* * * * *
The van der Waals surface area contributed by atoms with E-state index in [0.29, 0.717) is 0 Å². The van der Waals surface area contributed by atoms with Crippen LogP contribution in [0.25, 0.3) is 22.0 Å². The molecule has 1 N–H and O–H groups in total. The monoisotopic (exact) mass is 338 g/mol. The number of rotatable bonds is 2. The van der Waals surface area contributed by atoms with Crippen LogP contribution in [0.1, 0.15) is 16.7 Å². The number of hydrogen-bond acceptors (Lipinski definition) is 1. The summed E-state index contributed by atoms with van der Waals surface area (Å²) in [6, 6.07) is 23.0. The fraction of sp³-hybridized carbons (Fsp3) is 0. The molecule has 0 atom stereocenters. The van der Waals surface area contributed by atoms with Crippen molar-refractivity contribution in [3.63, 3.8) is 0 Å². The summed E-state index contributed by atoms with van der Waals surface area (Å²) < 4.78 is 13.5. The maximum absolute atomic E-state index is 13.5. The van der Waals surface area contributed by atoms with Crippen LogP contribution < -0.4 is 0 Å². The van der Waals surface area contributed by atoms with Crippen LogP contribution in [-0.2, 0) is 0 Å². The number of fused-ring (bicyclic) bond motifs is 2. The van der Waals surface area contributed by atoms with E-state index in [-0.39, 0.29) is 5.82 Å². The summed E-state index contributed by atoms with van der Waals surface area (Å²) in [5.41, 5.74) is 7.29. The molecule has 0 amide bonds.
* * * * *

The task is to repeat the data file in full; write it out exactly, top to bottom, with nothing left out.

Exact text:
The van der Waals surface area contributed by atoms with E-state index in [0.29, 0.717) is 0 Å². The van der Waals surface area contributed by atoms with Crippen LogP contribution in [0.25, 0.3) is 22.0 Å². The molecule has 1 N–H and O–H groups in total. The monoisotopic (exact) mass is 338 g/mol. The number of rotatable bonds is 2. The van der Waals surface area contributed by atoms with Crippen LogP contribution in [0.1, 0.15) is 16.7 Å². The number of hydrogen-bond acceptors (Lipinski definition) is 1. The summed E-state index contributed by atoms with van der Waals surface area (Å²) in [6, 6.07) is 23.0. The fraction of sp³-hybridized carbons (Fsp3) is 0. The molecule has 0 atom stereocenters. The van der Waals surface area contributed by atoms with Crippen molar-refractivity contribution in [3.63, 3.8) is 0 Å². The summed E-state index contributed by atoms with van der Waals surface area (Å²) < 4.78 is 13.5. The maximum absolute atomic E-state index is 13.5. The van der Waals surface area contributed by atoms with Crippen LogP contribution < -0.4 is 0 Å². The van der Waals surface area contributed by atoms with Crippen LogP contribution in [-0.2, 0) is 0 Å². The number of fused-ring (bicyclic) bond motifs is 2. The van der Waals surface area contributed by atoms with E-state index in [-0.39, 0.29) is 5.82 Å². The summed E-state index contributed by atoms with van der Waals surface area (Å²) in [5.41, 5.74) is 7.29. The molecule has 0 amide bonds.